are no musical instruments present or even available. Apparently, 
they were concerned that such an atmosphere could lead a creative 
individual to forget that it is Shabbos, and fashion a makeshift 
musical instrument on the spot.(9) Thus they banned clapping and 
dancing as well, since these are activities which generate an 
atmosphere in which music is played.

QUESTION: Nowadays, does the Rabbinical injunction against clapping 
and dancing on Shabbos and Yom Tov still apply?

DISCUSSION: While all authorities agree that the original edict 
against playing any kind of instrument remains in effect 
nowadays,(10) there are conflicting opinions whether or not the 
additional decree against dancing and clapping is also in effect. 
Some argue that nowadays we no longer have the ability or talent to 
fashion a musical instrument on the spot, so we should not prohibit 
activities that could lead to the fashioning of musical 
instruments.(11) Others hold that the original Rabbinical decree 
applied only to dance movements which required musical accompaniment, 
not to the unstructured and informal circle dancing popular 
today.(12) For whatever reason, the fact remains that it became 
customary for people to dance and clap on Shabbos and Yom Tov, and 
the poskim did not strenuously object to their behavior.(13) While it 
behooves a ba'al nefesh (a person who is especially meticulous in his 
mitzvah observance) to refrain from dancing and clapping(14) on 
Shabbos and Yom Tov [except on Simchas Torah (15)], especially for 
non-mitzvah purposes,(16) and many people are careful about it,(17) 
the basic halachah follows the opinion of the poskim who hold that 
nowadays, the Rabbinical decree against dancing and clapping is no 
longer applicable.(18)

See the URL for the footnotes.

See also http://www.cckollel.org/html/parsha/vayikra/shemini5763.html


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Message: 3
From: Micha Berger <mi...@aishdas.org>
Date: Wed, 21 Nov 2012 12:00:38 -0500
[Avodah] Metaphoric Aggadita

Usually when discussing whether aggaditos should be taken literally,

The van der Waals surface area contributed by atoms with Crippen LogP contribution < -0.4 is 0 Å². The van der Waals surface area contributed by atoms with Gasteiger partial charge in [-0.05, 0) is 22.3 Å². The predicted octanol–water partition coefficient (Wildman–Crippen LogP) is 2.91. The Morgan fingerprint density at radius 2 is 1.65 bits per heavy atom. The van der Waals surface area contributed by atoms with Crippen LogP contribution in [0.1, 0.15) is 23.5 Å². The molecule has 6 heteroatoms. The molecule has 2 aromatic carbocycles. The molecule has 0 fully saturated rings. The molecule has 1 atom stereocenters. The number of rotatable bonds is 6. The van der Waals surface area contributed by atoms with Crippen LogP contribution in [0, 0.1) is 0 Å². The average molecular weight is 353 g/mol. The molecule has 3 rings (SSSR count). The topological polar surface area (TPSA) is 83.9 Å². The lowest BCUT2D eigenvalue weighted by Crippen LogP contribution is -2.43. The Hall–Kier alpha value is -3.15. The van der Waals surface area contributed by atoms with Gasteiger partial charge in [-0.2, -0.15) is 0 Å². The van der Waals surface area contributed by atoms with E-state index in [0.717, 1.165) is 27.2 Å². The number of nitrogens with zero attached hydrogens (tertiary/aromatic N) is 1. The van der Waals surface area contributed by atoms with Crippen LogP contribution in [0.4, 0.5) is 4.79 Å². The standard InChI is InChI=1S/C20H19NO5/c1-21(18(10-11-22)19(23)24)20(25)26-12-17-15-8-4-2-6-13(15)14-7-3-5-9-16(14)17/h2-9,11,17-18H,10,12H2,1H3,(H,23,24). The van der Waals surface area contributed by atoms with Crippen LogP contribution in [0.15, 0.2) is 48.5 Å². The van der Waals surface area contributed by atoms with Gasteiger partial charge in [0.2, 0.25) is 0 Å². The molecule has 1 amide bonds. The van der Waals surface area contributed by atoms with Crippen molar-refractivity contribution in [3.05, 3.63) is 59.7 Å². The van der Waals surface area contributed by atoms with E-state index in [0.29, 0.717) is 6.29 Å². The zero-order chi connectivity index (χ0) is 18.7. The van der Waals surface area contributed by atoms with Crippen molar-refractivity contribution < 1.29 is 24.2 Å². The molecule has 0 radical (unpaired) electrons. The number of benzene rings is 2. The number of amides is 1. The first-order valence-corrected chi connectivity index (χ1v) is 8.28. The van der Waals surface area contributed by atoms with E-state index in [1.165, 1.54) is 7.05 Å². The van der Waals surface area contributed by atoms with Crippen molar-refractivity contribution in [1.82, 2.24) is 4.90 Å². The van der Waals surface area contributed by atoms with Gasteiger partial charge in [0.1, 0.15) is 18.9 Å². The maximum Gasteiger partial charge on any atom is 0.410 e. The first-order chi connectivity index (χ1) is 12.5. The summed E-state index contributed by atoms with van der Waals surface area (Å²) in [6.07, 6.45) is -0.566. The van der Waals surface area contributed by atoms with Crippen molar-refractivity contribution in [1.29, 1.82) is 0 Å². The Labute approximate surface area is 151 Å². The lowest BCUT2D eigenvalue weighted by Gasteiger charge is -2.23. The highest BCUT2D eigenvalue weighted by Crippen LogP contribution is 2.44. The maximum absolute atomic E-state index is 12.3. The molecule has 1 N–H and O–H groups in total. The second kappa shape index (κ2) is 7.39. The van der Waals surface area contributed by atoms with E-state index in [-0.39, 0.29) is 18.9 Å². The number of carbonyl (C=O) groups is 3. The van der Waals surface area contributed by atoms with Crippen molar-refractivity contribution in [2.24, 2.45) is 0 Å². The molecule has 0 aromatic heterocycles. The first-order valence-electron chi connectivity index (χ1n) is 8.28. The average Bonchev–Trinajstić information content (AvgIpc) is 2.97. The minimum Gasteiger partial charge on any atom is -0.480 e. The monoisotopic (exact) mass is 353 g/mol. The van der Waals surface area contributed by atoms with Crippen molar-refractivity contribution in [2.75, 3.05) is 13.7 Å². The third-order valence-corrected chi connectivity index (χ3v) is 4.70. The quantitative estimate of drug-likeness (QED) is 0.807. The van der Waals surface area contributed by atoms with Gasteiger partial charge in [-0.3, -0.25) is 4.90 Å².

people focus on the Rambam and his son R' Avraham. Here on Avodah,
we've also seen over the years citations from the Ritva, the Rashba,
Maharsha, the Maharal, the Gra, the Maharitz Chajes, RSRH, and RYSalanter.
(And more contemporary: RAFeldman, based on the Gra, in The Juggler and
the King pg xxii, R' Mordechai Breuer, based on the Maharal.)

I encountered another possible rishon, the famous Raavad (Hil' Teshuvah
3:7) that objects to labeling people who believe that G-d has a body as
minim. He says they weren't minim if they were misled "mimah shera'u
bedivrei ha'agados hameushashos es hada'as". Not a clearcut statement
about aggadita in general, but it does go beyond applying "diberah Torah
belashon benei adam" to the pasuq ("Yad H'", "charon Apo", etc...). It
involves claiming metaphor, not just idiom.

Similarly also in Teshuvah 8:2 and 8:4, when the attacks the Rambam
saying that people have no bodies in olam haba. He says that the literal
medrashim in these particular cases do not qualify as fitting the
rules for assuming they're metaphoric. Not the principle of metaphor in
general. In fact, by justifying them within the rules of being plausible
literally, the Raavad implicitly agrees to the Rambam's general claim.

Side-note: LAD, Raavad apparently didn't understand the Rambam. The
Rambam's olam haba is where a soul goes between this life and techiyas
hameisim, as well as after death after techiyas hameisim. The Raavad
is arguing about having bodies after techiyas hameisim -- a different
definition of "olam haba".

Tir'u baTov!

Micha Berger             Live as if you were living already for the
mi...@aishdas.org        second time and as if you had acted the first
http://www.aishdas.org   time as wrongly as you are about to act now!
Fax: (270) 514-1507            - Victor Frankl, Man's search for Meaning

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Message: 4
From: Ben Waxman <ben1...@zahav.net.il>
Date: Wed, 21 Nov 2012 18:57:52 +0200
Re: [Avodah] HaKafos